14 inmates launch hunger strike at Ottawa jail over food, lack of sanitary supplies

OTTAWA — The Ministry of Solicitor General says a hunger strike by 14 inmates at the Ottawa Jail on Innes Road is over.

Deepan Budlakoti and 13 other inmates began their hunger strike at the Ottawa-Carleton Detention Centre Wednesday morning to protest the food and a lack of sanitary supplies during the COVID-19 pandemic. The 14 inmates are currently in the maximum-security unit.

A spokesperson for the Ministry of Solicitor General says the situation was resolved late Thursday afternoon after “successful negotiations.”

The Criminalization and Punishment Education Project broadcast a statement from Budlakoti on Wednesday about the reasons for the under strike.

Budlakoti said the food served did not meet Canada Food Guide standards, was frozen, came in inadequate portions, and the Halal and Kosher products were substandard. Budlakoti says the “other pressing issues” are the items available in the canteen, including no antibacterial soap and body wash, a lack of healthier items and items are consistently out of stock.

According to the Criminalization and Punishment Education Project, the group has made several demands, including:

  • Alleviate food discrimination
  • Safe and healthy meals
  • TVs should be left on until 2:30 a.m. due to COVID-19/more TV channels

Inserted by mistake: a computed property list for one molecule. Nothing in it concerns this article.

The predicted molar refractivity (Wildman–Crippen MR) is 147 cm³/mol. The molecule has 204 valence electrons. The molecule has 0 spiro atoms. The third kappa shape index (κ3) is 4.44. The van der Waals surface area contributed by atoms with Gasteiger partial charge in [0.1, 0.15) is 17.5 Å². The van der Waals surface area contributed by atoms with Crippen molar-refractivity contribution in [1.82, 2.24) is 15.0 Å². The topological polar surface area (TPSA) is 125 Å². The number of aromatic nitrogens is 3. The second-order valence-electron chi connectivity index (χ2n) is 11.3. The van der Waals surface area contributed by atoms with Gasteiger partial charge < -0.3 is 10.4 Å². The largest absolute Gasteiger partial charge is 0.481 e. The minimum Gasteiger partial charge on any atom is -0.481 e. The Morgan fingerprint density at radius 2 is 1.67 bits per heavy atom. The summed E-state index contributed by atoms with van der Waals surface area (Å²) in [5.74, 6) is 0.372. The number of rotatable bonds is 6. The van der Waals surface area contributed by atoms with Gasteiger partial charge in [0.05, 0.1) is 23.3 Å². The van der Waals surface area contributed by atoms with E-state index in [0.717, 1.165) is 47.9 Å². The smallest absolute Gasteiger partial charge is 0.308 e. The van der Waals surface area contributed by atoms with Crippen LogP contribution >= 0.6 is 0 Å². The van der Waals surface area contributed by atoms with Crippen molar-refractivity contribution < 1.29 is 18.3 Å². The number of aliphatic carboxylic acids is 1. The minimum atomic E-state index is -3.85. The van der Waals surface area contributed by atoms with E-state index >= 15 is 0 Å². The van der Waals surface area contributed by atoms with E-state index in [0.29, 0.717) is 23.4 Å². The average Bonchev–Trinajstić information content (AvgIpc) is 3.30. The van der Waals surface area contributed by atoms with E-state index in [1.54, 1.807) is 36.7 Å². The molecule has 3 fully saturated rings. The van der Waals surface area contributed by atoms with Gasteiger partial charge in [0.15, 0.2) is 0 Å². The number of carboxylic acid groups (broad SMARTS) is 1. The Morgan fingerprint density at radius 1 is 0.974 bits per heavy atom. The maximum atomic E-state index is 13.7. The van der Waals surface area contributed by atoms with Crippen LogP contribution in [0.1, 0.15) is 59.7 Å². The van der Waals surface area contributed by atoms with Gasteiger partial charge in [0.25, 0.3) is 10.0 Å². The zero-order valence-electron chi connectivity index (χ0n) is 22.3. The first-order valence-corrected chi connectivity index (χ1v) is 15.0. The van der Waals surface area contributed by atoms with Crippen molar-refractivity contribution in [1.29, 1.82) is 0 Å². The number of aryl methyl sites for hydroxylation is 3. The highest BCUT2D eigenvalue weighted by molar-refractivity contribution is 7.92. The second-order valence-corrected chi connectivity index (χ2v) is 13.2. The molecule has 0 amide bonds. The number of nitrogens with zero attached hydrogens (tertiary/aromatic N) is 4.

• Reading materials
  • Increase access to outdoor activities and yard
  • Provide haircuts or the tools necessary to cut hair as per ministry policy

Budlakoti says due to the COVID-19 pandemic, they should have alternative visits with family and the ability to self-isolate.

In a statement to CTV News Ottawa before the hunger strike was resolved, Ministry of the Solicitor General spokeswoman Kristy Denette said the the ministry can confirm the Ottawa-Carleton Detention Centre continues to provide its inmate population with adequate supplies of soap, toothpaste and other toiletries, and provides cleaning supplies.

“All inmates are provided three nutritionally balanced meals plus one snack each day. Inmates who require a special diet for medical, religious or lifestyle reasons are accommodated accordingly,” Denette said.

“”The ministry’s policy across all correctional facilities is to provide healthy food options according to Canada’s Food Guide. All menus meet or exceed dietary requirements and contain all the nutrients for the promotion and maintenance of good health. “

With files from the Canadian Press. 

Source